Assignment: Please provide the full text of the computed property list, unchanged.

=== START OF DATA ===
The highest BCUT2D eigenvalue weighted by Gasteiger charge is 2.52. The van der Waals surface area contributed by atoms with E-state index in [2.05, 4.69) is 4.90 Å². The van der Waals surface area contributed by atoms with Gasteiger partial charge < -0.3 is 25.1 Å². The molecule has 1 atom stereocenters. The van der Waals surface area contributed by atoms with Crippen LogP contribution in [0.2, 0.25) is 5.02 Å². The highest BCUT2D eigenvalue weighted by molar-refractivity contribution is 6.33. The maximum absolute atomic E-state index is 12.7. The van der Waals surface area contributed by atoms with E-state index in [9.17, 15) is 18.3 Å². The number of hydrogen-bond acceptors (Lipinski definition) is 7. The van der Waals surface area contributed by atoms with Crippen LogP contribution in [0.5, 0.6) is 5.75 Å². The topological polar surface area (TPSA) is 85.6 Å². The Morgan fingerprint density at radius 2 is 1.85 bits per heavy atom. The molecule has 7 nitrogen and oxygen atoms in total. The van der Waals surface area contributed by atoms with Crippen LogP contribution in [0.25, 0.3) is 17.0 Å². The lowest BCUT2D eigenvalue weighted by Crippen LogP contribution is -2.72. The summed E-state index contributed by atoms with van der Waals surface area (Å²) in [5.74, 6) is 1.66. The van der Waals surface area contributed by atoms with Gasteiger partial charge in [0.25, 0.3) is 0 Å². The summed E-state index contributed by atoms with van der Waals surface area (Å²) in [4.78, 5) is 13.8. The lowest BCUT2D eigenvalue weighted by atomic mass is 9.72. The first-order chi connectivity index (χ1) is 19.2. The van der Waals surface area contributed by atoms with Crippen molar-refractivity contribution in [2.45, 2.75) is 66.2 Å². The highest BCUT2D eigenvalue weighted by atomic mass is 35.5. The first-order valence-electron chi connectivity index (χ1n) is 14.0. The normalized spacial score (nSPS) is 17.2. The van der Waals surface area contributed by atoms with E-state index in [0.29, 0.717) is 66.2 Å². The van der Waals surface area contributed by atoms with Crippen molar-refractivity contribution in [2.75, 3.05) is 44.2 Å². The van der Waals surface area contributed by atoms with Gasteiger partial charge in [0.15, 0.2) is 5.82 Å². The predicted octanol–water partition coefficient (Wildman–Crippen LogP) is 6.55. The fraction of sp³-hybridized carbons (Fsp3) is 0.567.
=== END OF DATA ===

The highest BCUT2D eigenvalue weighted by Gasteiger charge is 2.52. The van der Waals surface area contributed by atoms with E-state index in [2.05, 4.69) is 4.90 Å². The van der Waals surface area contributed by atoms with Gasteiger partial charge < -0.3 is 25.1 Å². The molecule has 1 atom stereocenters. The van der Waals surface area contributed by atoms with Crippen LogP contribution in [0.2, 0.25) is 5.02 Å². The highest BCUT2D eigenvalue weighted by molar-refractivity contribution is 6.33. The maximum absolute atomic E-state index is 12.7. The van der Waals surface area contributed by atoms with E-state index in [9.17, 15) is 18.3 Å². The number of hydrogen-bond acceptors (Lipinski definition) is 7. The van der Waals surface area contributed by atoms with Crippen LogP contribution in [0.5, 0.6) is 5.75 Å². The topological polar surface area (TPSA) is 85.6 Å². The Morgan fingerprint density at radius 2 is 1.85 bits per heavy atom. The molecule has 7 nitrogen and oxygen atoms in total. The van der Waals surface area contributed by atoms with Crippen LogP contribution in [0.25, 0.3) is 17.0 Å². The lowest BCUT2D eigenvalue weighted by Crippen LogP contribution is -2.72. The summed E-state index contributed by atoms with van der Waals surface area (Å²) in [5.74, 6) is 1.66. The van der Waals surface area contributed by atoms with Gasteiger partial charge in [0.25, 0.3) is 0 Å². The summed E-state index contributed by atoms with van der Waals surface area (Å²) in [4.78, 5) is 13.8. The lowest BCUT2D eigenvalue weighted by atomic mass is 9.72. The first-order chi connectivity index (χ1) is 19.2. The van der Waals surface area contributed by atoms with Crippen molar-refractivity contribution in [2.45, 2.75) is 66.2 Å². The highest BCUT2D eigenvalue weighted by atomic mass is 35.5. The first-order valence-electron chi connectivity index (χ1n) is 14.0. The normalized spacial score (nSPS) is 17.2. The van der Waals surface area contributed by atoms with E-state index in [0.29, 0.717) is 66.2 Å². The van der Waals surface area contributed by atoms with Crippen molar-refractivity contribution in [2.75, 3.05) is 44.2 Å². The van der Waals surface area contributed by atoms with Gasteiger partial charge in [0.15, 0.2) is 5.82 Å². The predicted octanol–water partition coefficient (Wildman–Crippen LogP) is 6.55. The fraction of sp³-hybridized carbons (Fsp3) is 0.567.